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At Task 1 meeting, IA-HEV members share news on 2012 growth in hybrids, EVs, and EVSE

January 24, 2013 01:28 PM
renault-twizy
Germany and Sweden note strong sales of the Renault Twizy.
© Image courtesy of Renault.

 

Delegates from several IA-HEV member countries convened to share updates on hybrid and electric vehicle developments at the 34th Task 1, Information Exchange, experts meeting on October 17, 2012 in Stuttgart, Germany. Among the information exchanged were the following noteworthy items:

Sales of hybrid and plug-in electric cars saw significant increases in some member countries:

  • Germany: The total battery EV (BEV) passenger car fleet in Germany stood at 4,451 at the end of 2011, or 0.011% of the entire German fleet. German purchases of BEVs from January through July 2012 had already exceeded the 2,154 passenger car BEV sales for all of 2011.
  • Sweden: The country is beginning to see a real increase in EV sales, as Sweden had only 366 EVs on the road at the start of 2012. However, as of the end of August 2012, the number of electric cars in Sweden had more than doubled to 793. Both Germany and Sweden noted strong sales of the new Renault Twizy.
  • Spain: There were 32,865 hybrid electric vehicles (HEVs) on the road at end of 2011, almost one-third of which were added to the fleet during that year. Through the end of September, more than 7,800 HEV passenger cars had sold in 2012, out of about 700,000 total vehicle sales expected for the year. A total of 4,737 EVs ranging from motorbikes to trucks were registered on Spanish roads as of October 2012.
  • United States: In terms of the early market, PHEVs and EVs have been selling as well as the Prius did 12 years ago, shortly after its introduction to the U.S. market. The second-generation (Gen 2) Prius came out in 2004, and there was a big inflection point after which sales rapidly increased. So, it may be expected that Gen 2 and Gen 3 plug-in vehicles will sell better than today’s EVs. (As of January 2013, the number of plug-in vehicles sold in the U.S. during 2012 totaled around 53,000, or just about triple the number sold during 2011. Also, a total of 487,480 hybrids sold in 2012, exceeding the previous hybrid sales peak of 352,274 in 2007.)

 

EVSE (electric vehicles supply equipment or charging points) numbers are also increasing:

  • Germany has more than 2,000 public EVSE, according to the international charging directory at LEMnet.org.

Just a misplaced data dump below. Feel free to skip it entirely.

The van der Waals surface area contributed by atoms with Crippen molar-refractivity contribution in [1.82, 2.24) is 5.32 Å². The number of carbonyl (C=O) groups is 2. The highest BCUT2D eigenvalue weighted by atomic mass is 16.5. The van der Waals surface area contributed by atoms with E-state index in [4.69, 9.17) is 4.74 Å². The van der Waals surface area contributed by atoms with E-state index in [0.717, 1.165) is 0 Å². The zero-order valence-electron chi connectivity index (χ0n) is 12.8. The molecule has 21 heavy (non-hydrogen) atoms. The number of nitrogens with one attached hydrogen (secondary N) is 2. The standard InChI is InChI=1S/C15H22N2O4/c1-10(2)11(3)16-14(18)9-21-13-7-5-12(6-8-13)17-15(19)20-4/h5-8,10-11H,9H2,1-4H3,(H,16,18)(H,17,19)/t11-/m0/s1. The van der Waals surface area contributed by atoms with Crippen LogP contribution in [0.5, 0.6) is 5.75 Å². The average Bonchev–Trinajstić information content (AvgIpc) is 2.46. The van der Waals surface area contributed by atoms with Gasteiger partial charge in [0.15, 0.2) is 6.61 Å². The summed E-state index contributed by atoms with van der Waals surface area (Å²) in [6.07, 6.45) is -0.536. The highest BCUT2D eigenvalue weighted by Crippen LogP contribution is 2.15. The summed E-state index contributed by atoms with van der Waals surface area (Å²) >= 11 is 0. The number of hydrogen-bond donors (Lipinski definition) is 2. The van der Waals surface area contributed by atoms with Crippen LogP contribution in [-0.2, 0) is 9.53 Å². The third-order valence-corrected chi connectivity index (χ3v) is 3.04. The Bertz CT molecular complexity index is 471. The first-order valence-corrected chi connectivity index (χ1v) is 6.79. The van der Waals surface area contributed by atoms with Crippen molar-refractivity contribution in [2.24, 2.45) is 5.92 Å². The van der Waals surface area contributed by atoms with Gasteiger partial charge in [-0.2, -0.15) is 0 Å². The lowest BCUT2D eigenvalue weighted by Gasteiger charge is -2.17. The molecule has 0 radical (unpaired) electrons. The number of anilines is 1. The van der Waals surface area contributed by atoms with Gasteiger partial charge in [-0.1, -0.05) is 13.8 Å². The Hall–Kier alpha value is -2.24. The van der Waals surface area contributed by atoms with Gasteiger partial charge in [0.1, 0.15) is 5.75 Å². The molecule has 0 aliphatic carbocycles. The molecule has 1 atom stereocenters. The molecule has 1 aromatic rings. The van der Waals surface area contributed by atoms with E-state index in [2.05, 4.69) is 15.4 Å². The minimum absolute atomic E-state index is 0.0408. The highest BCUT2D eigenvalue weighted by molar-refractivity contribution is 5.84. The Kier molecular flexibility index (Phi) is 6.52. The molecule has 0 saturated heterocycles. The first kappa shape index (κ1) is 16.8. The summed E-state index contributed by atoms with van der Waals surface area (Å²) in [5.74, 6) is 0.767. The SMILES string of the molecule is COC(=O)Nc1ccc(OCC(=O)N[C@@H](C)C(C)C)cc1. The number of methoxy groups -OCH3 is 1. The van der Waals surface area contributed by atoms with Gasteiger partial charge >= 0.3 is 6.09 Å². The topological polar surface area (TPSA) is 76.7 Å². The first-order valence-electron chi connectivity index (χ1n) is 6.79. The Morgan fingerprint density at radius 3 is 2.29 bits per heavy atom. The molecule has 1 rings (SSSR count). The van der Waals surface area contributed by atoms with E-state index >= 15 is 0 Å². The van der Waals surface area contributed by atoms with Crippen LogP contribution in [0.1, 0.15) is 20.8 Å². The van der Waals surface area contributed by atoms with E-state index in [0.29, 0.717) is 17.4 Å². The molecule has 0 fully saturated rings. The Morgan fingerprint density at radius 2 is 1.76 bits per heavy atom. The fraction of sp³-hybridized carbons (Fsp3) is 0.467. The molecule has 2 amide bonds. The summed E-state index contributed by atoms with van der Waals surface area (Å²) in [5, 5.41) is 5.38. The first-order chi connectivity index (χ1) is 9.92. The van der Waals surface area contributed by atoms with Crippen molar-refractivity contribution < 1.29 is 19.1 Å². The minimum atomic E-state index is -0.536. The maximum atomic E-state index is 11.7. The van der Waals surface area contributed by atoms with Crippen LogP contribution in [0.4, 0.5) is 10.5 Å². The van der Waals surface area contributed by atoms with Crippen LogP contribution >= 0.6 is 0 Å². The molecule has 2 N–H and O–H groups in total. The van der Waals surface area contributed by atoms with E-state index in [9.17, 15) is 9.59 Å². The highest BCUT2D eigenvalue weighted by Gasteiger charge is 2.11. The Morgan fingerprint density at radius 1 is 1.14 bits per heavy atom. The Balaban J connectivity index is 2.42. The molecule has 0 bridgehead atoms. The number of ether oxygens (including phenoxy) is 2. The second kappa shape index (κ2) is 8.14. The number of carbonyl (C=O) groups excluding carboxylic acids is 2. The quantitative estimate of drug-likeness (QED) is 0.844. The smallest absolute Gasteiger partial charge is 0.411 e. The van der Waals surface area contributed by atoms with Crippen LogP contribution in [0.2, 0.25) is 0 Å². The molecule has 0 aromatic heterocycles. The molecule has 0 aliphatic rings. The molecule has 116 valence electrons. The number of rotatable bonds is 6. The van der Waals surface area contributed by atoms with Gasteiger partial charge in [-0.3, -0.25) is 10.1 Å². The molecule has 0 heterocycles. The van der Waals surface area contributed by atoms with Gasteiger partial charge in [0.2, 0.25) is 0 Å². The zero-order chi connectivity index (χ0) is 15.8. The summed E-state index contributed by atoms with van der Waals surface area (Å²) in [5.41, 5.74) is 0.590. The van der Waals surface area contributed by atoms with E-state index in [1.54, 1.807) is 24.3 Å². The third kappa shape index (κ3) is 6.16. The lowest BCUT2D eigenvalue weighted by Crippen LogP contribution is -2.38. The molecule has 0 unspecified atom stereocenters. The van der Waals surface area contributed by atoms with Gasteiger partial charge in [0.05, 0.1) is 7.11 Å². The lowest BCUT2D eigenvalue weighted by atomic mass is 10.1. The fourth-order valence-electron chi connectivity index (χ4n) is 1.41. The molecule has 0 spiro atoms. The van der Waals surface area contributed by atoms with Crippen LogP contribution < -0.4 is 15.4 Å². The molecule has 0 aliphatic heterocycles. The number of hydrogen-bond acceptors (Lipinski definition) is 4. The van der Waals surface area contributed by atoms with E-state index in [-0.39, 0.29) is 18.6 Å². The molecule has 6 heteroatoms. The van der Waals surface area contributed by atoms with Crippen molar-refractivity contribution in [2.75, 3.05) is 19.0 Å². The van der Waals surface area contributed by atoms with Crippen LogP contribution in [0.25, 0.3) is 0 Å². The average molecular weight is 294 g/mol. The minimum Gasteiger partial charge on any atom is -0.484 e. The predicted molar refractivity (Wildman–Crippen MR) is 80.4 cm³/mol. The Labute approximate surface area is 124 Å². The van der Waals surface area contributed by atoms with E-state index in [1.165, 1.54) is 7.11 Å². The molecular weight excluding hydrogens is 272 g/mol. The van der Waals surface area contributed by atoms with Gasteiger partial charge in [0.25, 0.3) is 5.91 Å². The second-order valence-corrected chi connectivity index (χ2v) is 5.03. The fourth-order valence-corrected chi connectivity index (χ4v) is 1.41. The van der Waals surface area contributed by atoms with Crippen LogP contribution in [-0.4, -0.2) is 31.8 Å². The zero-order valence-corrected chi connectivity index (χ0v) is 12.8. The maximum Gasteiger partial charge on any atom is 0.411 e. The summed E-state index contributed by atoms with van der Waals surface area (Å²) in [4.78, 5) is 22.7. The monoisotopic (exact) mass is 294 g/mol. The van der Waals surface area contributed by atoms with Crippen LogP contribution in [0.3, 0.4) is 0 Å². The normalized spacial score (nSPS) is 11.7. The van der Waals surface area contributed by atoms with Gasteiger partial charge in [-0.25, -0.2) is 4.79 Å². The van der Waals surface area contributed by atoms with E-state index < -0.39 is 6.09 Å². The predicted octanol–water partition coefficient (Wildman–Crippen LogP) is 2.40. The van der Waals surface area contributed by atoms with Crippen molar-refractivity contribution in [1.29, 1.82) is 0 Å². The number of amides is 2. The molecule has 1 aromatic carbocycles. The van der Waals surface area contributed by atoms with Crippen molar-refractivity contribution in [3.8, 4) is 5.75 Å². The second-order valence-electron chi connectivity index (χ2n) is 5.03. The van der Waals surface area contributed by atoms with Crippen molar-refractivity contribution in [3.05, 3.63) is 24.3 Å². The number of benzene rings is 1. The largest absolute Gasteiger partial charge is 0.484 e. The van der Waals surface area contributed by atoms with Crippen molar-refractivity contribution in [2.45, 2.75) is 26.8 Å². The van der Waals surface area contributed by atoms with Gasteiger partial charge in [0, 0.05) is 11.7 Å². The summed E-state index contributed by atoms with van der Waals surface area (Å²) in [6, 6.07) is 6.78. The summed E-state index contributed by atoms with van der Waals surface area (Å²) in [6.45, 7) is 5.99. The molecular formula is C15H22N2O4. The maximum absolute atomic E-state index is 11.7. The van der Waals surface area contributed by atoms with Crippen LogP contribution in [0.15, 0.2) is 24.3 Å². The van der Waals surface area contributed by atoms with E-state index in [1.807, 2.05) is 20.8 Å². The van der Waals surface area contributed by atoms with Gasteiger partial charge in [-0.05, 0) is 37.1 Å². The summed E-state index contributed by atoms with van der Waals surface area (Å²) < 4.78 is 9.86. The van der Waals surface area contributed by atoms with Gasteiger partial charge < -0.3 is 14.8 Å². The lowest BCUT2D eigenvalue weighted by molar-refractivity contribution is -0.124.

• Spain has over 1,700 public EVSE as of October 2012.
  • Switzerland has 307 public AC charging EVSE. At least half of private EVSE are open to use by the public at large as well. DC charging stations are growing in number (13 as of October 2012), and five of the public DC stations are CHAdeMO stations installed by Nissan.
  • The United States had approximately 13,000 EVSE deployed as of September 2012 through programs funded by the American Recovery and Reinvestment Act of 2009.

 

Other recent developments in research and policy include:

  • Belgium has seen progress in several programs of the Flemish Living Lab Electric Vehicles. All “charging islands” of the EVA program have been installed and are being monitored in order to find out where EVSE infrastructure should be placed. The Olympus program addresses the problem of people traveling by train, and then figuring out how to go the last mile to their destination. Currently there are charging points (EVSE) at 43 railway stations, with shared electric vehicles available (cars, scooters and bikes). The program installed its first e-bike sharing system in summer 2012, which includes fully automated parking and charging of the bikes.
  • The Netherlands completed the E-mobility Frontrunner Survey, in which the country’s Ministry of Economic Affairs was looking to get information on progress, policies, and missions relating to EVs from 13 countries. Results include comparisons of various national goals for putting plug-in EVs onto the road and installing EVSE.
  • In Switzerland, the context for vehicle electrification is that nuclear energy is to be phased out by 2034, meaning that 40% of current energy production needs to be replaced. EVs and HEVs come into play as the Swiss federal government talks about the potential reduction of energy consumption by 20%, plus making up the difference with renewables.
  • In the U.S., the California 2012 ZEV (Zero-Emission Vehicle) Action Plan was released in a draft version in September 2012 for public comment through November 1, 2012. The Action Plan was developed by a number of state agencies and departments, some of which are working together for the first time. A major goal is to implement to the Governor’s Executive Order B-16-2012, in which California installs ZEV infrastructure to support 1 million ZEVs by 2020, and to get 1.5 million ZEVs on California roadways by 2025. In addition, the Plan will also coordinate the actions of these state agencies, develop new actions to build the ZEV market, and outline state efforts so that ZEV stakeholders can leverage them.

 

Contributed by Kristin Abkemeier
Task 1 Operating Agent

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